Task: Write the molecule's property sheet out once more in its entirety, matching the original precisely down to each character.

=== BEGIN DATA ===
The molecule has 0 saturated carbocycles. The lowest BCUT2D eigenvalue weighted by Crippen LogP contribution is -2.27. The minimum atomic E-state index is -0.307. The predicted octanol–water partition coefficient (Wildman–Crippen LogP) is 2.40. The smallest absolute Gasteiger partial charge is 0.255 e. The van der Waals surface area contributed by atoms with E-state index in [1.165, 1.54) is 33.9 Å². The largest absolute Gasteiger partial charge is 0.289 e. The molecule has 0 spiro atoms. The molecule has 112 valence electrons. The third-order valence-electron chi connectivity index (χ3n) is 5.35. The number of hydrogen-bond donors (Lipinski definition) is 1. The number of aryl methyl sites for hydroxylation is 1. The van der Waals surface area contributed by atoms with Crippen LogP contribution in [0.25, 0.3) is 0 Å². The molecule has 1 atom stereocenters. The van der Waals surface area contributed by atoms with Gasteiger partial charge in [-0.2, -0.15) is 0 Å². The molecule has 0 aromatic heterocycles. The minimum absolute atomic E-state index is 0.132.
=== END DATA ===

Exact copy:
The molecule has 0 saturated carbocycles. The lowest BCUT2D eigenvalue weighted by Crippen LogP contribution is -2.27. The minimum atomic E-state index is -0.307. The predicted octanol–water partition coefficient (Wildman–Crippen LogP) is 2.40. The smallest absolute Gasteiger partial charge is 0.255 e. The van der Waals surface area contributed by atoms with E-state index in [1.165, 1.54) is 33.9 Å². The largest absolute Gasteiger partial charge is 0.289 e. The molecule has 0 spiro atoms. The molecule has 112 valence electrons. The third-order valence-electron chi connectivity index (χ3n) is 5.35. The number of hydrogen-bond donors (Lipinski definition) is 1. The number of aryl methyl sites for hydroxylation is 1. The van der Waals surface area contributed by atoms with Crippen LogP contribution in [0.25, 0.3) is 0 Å². The molecule has 1 atom stereocenters. The van der Waals surface area contributed by atoms with Gasteiger partial charge in [-0.2, -0.15) is 0 Å². The molecule has 0 aromatic heterocycles. The minimum absolute atomic E-state index is 0.132.